In This Article Expand or collapse the "in this article" section Social Change

  • Introduction
  • Introductory Works
  • General Overviews
  • Introductory Communication Texts
  • Manuals and Resource Books
  • Journals
  • Definitions
  • History of Communication and Development Policies
  • History of Communication and Development Rights
  • Development Communication History
  • Modernization and Growth
  • Communication and Modernization
  • Dependency and Underdevelopment
  • Cultural Imperialism and Dependency
  • Globalization and Localization
  • Information and Communication Technologies for Development
  • Multiplicity and Cultural Identity
  • Participatory Communication
  • Future Prospects
  • Devcom (Development Communication) Approaches
  • Methodologies for Research, Evaluation, and Planning
  • Case Studies

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Forthcoming Articles Expand or collapse the "forthcoming articles" section


Communication Social Change
Jan Servaes
  • LAST REVIEWED: 23 February 2011
  • LAST MODIFIED: 23 February 2011
  • DOI: 10.1093/obo/9780199756841-0063


In the social and communication sciences, social change has traditionally been associated with “development problems” that occurred in “developing countries.” It is only since the late 1980s and early 1990s that social change has become a global issue. The study of communication for development and social change has therefore been through several paradigmatic changes. From the modernization and growth theory to the dependency approach and the multiplicity or participatory model, the new traditions of discourse are characterized by a turn toward local communities as targets for research and debate, on the one hand, and the search for an understanding of the complex relationships between globalization and localization, on the other hand. The early-21st-century “global” world, in general as well as in its distinct regional, national, and local entities, is confronted with multifaceted economic and financial crises but also social, cultural, ideological, moral, political, ethnic, ecological, and security crises. Previously held traditional modernization and dependency perspectives have become more difficult to support because of the growing interdependency of regions, nations, and communities in the globalized world. The conclusion we can draw from late-20th- and early-21st-century reconceptualizations and reorientations of development and social change is that while income, productivity, and gross national product (GNP) are still essential aspects of human development, they are not the sum total of human existence. Just as this has important implications for the way we think about social change and development, so too does it present opportunities for how we think about the role of communication in development and social change processes.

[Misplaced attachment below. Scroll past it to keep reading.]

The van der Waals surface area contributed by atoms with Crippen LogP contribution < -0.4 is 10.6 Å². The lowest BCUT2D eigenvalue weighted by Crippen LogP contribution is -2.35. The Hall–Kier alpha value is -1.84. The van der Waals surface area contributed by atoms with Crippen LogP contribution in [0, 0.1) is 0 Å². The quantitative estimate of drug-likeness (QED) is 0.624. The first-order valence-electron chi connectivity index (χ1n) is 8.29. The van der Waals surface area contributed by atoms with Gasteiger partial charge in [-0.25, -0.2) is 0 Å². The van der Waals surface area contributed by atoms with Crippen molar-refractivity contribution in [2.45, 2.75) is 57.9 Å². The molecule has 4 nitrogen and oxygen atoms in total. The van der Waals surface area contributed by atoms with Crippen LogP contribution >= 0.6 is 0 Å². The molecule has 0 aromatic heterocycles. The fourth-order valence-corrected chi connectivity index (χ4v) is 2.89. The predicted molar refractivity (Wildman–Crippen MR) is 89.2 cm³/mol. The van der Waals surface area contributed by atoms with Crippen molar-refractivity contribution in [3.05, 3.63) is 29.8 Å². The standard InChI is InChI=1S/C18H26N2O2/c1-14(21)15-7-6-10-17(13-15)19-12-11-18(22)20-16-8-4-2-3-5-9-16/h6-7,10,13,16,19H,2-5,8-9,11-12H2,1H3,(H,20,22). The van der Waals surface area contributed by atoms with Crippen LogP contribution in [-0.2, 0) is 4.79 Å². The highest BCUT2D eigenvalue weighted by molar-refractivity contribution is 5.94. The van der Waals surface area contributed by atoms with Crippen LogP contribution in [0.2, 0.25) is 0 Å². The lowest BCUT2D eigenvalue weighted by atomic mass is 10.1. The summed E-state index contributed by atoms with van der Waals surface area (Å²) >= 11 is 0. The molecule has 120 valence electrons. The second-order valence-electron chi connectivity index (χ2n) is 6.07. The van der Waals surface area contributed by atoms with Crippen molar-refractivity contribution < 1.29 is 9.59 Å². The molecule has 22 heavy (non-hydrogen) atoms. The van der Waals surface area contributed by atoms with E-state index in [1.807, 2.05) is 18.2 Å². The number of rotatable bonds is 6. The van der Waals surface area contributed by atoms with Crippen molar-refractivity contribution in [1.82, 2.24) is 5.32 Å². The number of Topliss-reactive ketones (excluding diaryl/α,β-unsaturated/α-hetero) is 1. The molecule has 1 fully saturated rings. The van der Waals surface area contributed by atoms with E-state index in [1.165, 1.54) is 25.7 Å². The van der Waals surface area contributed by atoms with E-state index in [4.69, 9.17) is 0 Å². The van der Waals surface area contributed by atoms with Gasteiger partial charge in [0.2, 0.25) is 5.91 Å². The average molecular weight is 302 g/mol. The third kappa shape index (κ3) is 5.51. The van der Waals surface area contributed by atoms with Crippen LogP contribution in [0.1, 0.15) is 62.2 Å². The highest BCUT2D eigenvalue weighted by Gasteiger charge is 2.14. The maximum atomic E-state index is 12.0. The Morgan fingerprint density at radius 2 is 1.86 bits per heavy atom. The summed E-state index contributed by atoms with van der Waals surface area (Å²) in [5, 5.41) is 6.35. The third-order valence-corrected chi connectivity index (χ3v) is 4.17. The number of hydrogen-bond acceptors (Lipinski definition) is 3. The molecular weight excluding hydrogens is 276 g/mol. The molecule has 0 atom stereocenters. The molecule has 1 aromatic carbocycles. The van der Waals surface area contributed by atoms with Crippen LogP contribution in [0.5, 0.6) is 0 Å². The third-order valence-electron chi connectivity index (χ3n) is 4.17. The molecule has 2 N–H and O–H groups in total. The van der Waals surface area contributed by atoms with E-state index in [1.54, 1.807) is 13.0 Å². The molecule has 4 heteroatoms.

Introductory Works

In general, social change (or development) could be described as a significant change of structured social action or of the culture in a given society, community, or context. Such a broad definition could be further specified on the basis of a number of “dimensions” of social change: space (micro, meso-, macro), time (short, medium, long-term), speed (slow, incremental, evolutionary versus fast, fundamental, revolutionary), direction (forward or backward), content (sociocultural, psychological, sociological, organizational, anthropological, economic, and so forth), and impact (peaceful versus violent). The literature on social change and development is rich and plenty. Vago 2003 and Weinstein 2010 could be used as comprehensive general introductory overviews. Sanderson 1995 provides a broad historical analysis mainly from a materialist evolutionary perspective. Boudon 1991 is the author’s own assessment of social change theories based on his appreciation for the concept of “disorder.” Hettne 1990 and especially Nederveen Pieterse 2010 focus on the different “disguises” in which development theory has manifested itself. The more critical issue-based contributions are Booth 1994 and Sklair 1991. Both books are also important from a historical perspective, as they introduced the late-20th-century perspectives that are still part of early-21st-century discussions.